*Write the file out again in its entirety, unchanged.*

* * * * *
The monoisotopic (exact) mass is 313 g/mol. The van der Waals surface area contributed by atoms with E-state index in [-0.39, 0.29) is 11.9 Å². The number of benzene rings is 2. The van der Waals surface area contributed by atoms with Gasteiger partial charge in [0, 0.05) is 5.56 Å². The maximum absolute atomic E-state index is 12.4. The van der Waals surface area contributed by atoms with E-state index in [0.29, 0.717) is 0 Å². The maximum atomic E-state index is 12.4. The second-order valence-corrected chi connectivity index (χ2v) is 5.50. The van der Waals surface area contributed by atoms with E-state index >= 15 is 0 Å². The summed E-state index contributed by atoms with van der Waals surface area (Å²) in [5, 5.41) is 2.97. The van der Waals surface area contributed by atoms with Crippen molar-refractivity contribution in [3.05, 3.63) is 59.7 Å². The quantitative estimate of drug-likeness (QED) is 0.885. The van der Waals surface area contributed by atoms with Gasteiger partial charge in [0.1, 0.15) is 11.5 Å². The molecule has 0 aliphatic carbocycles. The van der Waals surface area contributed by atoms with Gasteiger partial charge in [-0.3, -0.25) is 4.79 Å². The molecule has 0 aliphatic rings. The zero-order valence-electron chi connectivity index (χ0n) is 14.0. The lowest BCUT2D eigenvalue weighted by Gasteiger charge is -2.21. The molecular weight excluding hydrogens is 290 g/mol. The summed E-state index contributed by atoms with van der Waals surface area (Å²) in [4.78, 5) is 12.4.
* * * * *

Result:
The monoisotopic (exact) mass is 313 g/mol. The van der Waals surface area contributed by atoms with E-state index in [-0.39, 0.29) is 11.9 Å². The number of benzene rings is 2. The van der Waals surface area contributed by atoms with Gasteiger partial charge in [0, 0.05) is 5.56 Å². The maximum absolute atomic E-state index is 12.4. The van der Waals surface area contributed by atoms with E-state index in [0.29, 0.717) is 0 Å². The maximum atomic E-state index is 12.4. The second-order valence-corrected chi connectivity index (χ2v) is 5.50. The van der Waals surface area contributed by atoms with E-state index >= 15 is 0 Å². The summed E-state index contributed by atoms with van der Waals surface area (Å²) in [5, 5.41) is 2.97. The van der Waals surface area contributed by atoms with Crippen molar-refractivity contribution in [3.05, 3.63) is 59.7 Å². The quantitative estimate of drug-likeness (QED) is 0.885. The van der Waals surface area contributed by atoms with Gasteiger partial charge in [0.1, 0.15) is 11.5 Å². The molecule has 0 aliphatic carbocycles. The van der Waals surface area contributed by atoms with Gasteiger partial charge in [-0.3, -0.25) is 4.79 Å². The molecule has 0 aliphatic rings. The zero-order valence-electron chi connectivity index (χ0n) is 14.0. The lowest BCUT2D eigenvalue weighted by Gasteiger charge is -2.21. The molecular weight excluding hydrogens is 290 g/mol. The summed E-state index contributed by atoms with van der Waals surface area (Å²) in [4.78, 5) is 12.4.